Some heartfelt words of wisdom are imparted in the fast-paced pop song “Won’t Let It Get Me Down,” played and sung with gusto. In pure when-life-gives-you-lemons-make-lemonade mode, Linus implores listeners to keep going when something comes along and tries to stop you in your tracks. Singers, especially, take note: “So tell me that I can’t sing/And tell me that I won’t amount to anything/But I won’t let it get me down…No I’ll never let it get me down tonight.” Or ever.

Cabin Life’s tender closing ballad, “It Was You,” details a love story for the ages. Beautifully sung and dedicated to Linus’s wife Augusta, the emotional arrangement marries delicate orchestration to nimble acoustic guitar playing as Linus sings about his true soul mate. “I finally got out of my own way,” he sings. “Everything just felt so easy/And I left behind my yesterday/You saved me from myself, believe me.”

Looking at the vibrant, colorful illustrations on the lovingly detailed front and back covers that make up the beautiful package design by Brad Bond, you can just feel the inspiration that fueled the writing of these songs (they were all written in cabins in the Lake Arrowhead, California area).

“Drive up to the hills/Take that winding road/I think I remember where it goes,” the title song sings. It goes to one of this year’s very best albums–Linus of Hollywood’s lovely Cabin Life.

black box Where to Get It: Linus of Hollywood’s web store, Amazon, iTunes

The Weeklings | “In the Moment” | Single, 2018
New Jersey’s Fab Four let loose some powerful beat-driven sounds recorded at London’s Abbey Road Studios during the making of the quartet’s most recent album, Studio 2. “Anything you want, I’ll be there to give you,” they sing with melodic and harmonic force. “Cause every time I see you, I love you more.” Life, in the moment! Guitars! Sounds-like-Paul-McCartney-is-playing-the-bass bass lines! Keith Moon-y drums! (Really!) And a whole lot of “And Your Bird Can Sing” spirit! (Really!) Another can’t-miss missive most welcome, you can be sure!

black box Where to Get It: Amazon, iTunes

alanhaberspurepopradiographiclarge1-wp header

Pure Pop Radio’s signature shows, Alan Haber’s Pop Tunes Deejay Show, playing the latest and greatest melodic pop songs from today and across the decades, and Pure Pop Radio: In Conversation, the premiere Internet melodic pop talk show, air weekly on Pop that Goes Crunch Radio.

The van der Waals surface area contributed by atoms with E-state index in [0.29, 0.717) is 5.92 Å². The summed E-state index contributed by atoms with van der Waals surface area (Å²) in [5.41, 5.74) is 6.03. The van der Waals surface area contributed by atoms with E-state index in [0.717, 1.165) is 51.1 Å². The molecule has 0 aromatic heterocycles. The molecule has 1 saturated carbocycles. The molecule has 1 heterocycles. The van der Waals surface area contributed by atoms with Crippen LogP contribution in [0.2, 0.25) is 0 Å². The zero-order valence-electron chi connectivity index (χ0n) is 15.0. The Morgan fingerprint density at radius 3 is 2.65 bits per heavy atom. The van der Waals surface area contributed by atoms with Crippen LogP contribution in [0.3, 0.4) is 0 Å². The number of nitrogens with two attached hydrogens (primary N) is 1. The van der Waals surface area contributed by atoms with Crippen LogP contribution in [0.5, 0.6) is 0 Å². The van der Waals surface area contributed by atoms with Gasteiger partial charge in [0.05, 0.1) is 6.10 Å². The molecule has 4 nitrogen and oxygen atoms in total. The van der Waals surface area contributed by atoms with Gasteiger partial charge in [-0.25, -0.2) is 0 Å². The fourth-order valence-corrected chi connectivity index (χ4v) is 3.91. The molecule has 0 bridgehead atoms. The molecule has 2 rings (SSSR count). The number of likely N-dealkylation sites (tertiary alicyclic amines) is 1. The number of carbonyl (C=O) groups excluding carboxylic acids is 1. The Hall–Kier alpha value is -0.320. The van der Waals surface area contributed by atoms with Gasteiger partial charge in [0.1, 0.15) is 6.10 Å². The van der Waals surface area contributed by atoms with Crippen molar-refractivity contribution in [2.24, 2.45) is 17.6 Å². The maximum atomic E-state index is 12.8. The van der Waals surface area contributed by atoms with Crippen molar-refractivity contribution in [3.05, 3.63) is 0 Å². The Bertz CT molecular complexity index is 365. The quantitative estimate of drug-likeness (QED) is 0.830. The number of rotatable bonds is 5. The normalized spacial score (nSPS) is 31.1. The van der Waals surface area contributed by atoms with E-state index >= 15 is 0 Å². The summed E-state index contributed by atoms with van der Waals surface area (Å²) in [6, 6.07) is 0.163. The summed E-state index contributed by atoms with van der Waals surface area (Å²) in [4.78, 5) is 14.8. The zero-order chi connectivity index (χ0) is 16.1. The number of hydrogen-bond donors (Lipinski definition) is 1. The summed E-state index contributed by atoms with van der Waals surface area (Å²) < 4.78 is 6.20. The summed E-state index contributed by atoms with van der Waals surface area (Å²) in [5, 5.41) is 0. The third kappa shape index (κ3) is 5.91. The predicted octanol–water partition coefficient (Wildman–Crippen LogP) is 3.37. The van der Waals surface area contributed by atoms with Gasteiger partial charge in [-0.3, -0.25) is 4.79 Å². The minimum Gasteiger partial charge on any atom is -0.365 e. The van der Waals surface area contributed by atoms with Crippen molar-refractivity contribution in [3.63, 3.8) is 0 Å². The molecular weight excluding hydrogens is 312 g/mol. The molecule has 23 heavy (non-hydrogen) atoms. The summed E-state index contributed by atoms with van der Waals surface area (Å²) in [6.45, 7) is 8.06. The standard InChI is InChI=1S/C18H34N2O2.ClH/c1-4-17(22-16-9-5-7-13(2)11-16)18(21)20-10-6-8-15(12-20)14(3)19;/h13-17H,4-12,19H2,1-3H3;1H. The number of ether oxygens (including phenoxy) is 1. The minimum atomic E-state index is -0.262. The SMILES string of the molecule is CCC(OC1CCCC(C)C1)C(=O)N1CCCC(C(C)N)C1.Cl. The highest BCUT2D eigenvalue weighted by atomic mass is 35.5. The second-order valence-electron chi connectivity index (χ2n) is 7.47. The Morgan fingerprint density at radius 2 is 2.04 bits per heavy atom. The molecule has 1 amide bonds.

pop tunes disc smallin conversation new graphic blueListen to the Pop Tunes Deejay Show on Tuesdays and Thursdays at 8 pm ET (two different shows every week); In Conversation airs every Wednesday night at 9 pm ET. Don’t miss a minute!

Tune in to Pop that Goes Crunch Radio by clicking on the following snazzy-looking button:

 

New on Pure Pop Radio 3.13.18: Michael Simmons, David Myhr, and Radio Days

new on pp banner hybrid 2-use this one, it's fixed

alan headshot from schoolBy Alan Haber – Pure Pop Radio

Spins and Reviews | 3.13.18

Michael Simmons | First Days of Summer | Crab Apple, 2018
michael simmons album front cover
You will likely know musician and high school educator Michael Simmons from the much-missed sparkle*jets u.k., from Yorktown Lads, whose Cameron Lew makes quite fine music on his own, or Popdudes, a musical conclave that counts journalist and drummer John Borack among its ranks. Now, it’s time to know Simmons as a solo artist who has produced a terrific long player that will stand, when all of this year’s dust has settled, as one of the best of the year.

First Days of Summer, the music of which was recorded from 2015 to 2017 in sparkling Kitchen-o-Phonic sound, reflecting the location of Simmons’ studio, is contained inside a striking cover bathed in a fiery orange wash with tools of the musician’s trade on the front and song lyrics and credits on the back. This is a stylistically diverse collection of songs that expertly lays out the artist’s diverse musical vision and dedication to craft.